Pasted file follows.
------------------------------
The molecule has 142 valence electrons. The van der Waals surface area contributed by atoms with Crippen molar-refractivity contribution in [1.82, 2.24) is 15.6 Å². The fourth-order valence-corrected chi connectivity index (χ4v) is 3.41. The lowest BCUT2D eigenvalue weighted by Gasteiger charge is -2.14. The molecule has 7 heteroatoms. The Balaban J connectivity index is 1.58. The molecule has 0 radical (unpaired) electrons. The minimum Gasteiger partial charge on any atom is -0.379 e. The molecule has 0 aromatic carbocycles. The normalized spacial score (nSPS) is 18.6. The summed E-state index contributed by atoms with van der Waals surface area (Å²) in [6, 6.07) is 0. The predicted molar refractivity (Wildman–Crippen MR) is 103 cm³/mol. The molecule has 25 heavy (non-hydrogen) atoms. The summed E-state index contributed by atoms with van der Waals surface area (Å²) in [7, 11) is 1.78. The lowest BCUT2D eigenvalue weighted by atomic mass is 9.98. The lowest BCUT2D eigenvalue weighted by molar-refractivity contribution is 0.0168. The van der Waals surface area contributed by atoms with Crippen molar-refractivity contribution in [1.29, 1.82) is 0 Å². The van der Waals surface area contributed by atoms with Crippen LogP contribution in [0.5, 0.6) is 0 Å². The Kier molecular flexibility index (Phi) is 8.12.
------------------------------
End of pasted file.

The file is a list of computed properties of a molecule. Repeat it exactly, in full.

The molecule has 142 valence electrons. The van der Waals surface area contributed by atoms with Crippen molar-refractivity contribution in [1.82, 2.24) is 15.6 Å². The fourth-order valence-corrected chi connectivity index (χ4v) is 3.41. The lowest BCUT2D eigenvalue weighted by Gasteiger charge is -2.14. The molecule has 7 heteroatoms. The Balaban J connectivity index is 1.58. The molecule has 0 radical (unpaired) electrons. The minimum Gasteiger partial charge on any atom is -0.379 e. The molecule has 0 aromatic carbocycles. The normalized spacial score (nSPS) is 18.6. The summed E-state index contributed by atoms with van der Waals surface area (Å²) in [6, 6.07) is 0. The predicted molar refractivity (Wildman–Crippen MR) is 103 cm³/mol. The molecule has 25 heavy (non-hydrogen) atoms. The summed E-state index contributed by atoms with van der Waals surface area (Å²) in [7, 11) is 1.78. The lowest BCUT2D eigenvalue weighted by atomic mass is 9.98. The lowest BCUT2D eigenvalue weighted by molar-refractivity contribution is 0.0168. The van der Waals surface area contributed by atoms with Crippen molar-refractivity contribution in [1.29, 1.82) is 0 Å². The van der Waals surface area contributed by atoms with Crippen LogP contribution in [0.5, 0.6) is 0 Å². The Kier molecular flexibility index (Phi) is 8.12.